Country Bible Church will be focusing much of its adult education program as well as the messages from the pulpit on the issues surrounding family values. The central biblical focus regarding family and every other relationship you can imagine is creating, developing and maintaining healthy connections with other human beings. Although it transcends the idea of physical family healthy relationships always begin there. The biblical model for the family and all human connection has been under severe attack for the past 50 years. Yesterday, I called the half-century, (1960-2010), “The Day the Music died.” This is not to say that it hasn’t always struggled with acceptance in every civilization, but that from the beginning our nation was founded on the bedrock of the biblical model of family and family values. The advancements in every area of science, technology, agriculture and the arts have not left the biblical family model intact. The social movements in our nation have also impacted the acceptance of the biblical model for marriage and the family. It has even become hostile to those promoting such values.

I read this week that First Lady Barbara Bush was invited in 1990 to give the commencement address at Wellesley College in Massachusetts. Hundreds of angry coeds protested to Mrs. Bush being chosen as the speaker since she was a woman who had invested her life in being a wife and mother instead of in a career. But she went anyway and spoke up for timeless values of family and relationships: “The … choice that must not be missed is to cherish your human connections, your relationships with friends and family. For several years, you have had impressed upon you the importance to your career of dedication and hard work. This is true, but as important as your obligations as a doctor, lawyer, or business leader will be, you are a human being first, and those human connections—with spouses, with children, with friends—are the most important investments you will ever make. “At the end of your life, you will never regret not having passed one more test, not winning one more verdict or not closing one more deal. You will regret time not spent with a husband, a friend, a child or a parent.”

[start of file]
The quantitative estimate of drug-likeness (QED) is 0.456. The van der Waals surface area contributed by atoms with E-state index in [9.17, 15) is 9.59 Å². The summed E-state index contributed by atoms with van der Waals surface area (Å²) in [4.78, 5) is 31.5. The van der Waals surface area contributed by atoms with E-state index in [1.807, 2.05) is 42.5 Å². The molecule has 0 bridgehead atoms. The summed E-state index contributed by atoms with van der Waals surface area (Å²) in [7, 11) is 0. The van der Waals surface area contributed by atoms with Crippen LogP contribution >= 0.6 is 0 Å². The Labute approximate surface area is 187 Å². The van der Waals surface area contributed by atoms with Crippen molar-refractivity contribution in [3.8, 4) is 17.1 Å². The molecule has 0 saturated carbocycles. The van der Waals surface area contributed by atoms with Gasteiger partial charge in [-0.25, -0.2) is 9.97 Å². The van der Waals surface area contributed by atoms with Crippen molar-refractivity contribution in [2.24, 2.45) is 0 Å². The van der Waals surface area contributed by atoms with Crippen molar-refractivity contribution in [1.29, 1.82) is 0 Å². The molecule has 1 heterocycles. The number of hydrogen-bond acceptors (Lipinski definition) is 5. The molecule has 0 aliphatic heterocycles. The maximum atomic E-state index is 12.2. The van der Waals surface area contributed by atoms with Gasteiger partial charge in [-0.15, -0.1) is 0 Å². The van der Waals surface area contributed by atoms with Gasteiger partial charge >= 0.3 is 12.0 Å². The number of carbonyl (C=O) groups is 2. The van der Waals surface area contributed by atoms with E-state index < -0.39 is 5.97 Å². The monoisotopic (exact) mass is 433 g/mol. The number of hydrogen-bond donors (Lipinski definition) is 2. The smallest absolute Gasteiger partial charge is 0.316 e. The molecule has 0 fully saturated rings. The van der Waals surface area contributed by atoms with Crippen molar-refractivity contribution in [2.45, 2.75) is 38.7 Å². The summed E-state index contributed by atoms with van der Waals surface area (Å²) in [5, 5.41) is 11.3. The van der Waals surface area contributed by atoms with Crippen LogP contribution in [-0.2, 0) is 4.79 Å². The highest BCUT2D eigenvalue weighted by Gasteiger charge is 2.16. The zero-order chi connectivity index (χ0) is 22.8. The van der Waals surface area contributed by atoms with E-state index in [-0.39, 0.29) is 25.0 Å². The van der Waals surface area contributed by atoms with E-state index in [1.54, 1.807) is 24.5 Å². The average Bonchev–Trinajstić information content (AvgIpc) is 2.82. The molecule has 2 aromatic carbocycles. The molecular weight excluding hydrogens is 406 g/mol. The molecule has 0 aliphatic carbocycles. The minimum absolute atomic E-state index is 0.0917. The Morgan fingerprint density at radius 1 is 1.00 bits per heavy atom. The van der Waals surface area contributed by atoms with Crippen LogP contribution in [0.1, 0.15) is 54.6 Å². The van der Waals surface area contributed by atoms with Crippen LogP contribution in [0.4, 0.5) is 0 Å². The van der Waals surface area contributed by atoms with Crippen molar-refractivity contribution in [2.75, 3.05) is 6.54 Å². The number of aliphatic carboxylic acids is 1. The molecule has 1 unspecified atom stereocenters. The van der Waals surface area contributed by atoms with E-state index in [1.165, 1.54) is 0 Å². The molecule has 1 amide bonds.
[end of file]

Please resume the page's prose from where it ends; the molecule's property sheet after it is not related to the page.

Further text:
The most important value to God is love. The greatest commandments involve this one value. We are called to love God and then to love others. It is as Jesus said, “On these two commandments depend all the Law and the Prophets” (Matthew 22:40). Our relationship with God is the most important thing in life. Yet it gets very little attention in the life of the average individual. Further, that relationship with God, according to Jesus, is fleshed out in our relationships with other people. John tells us in his first letter, Chapter 4, verses 20-21, “If anyone says, ‘I love God,’ and hates his brother, he is a liar; for he who does not love his brother whom he has seen cannot love God whom he has not seen. And this commandment we have from him: whoever loves God must also love his brother.”

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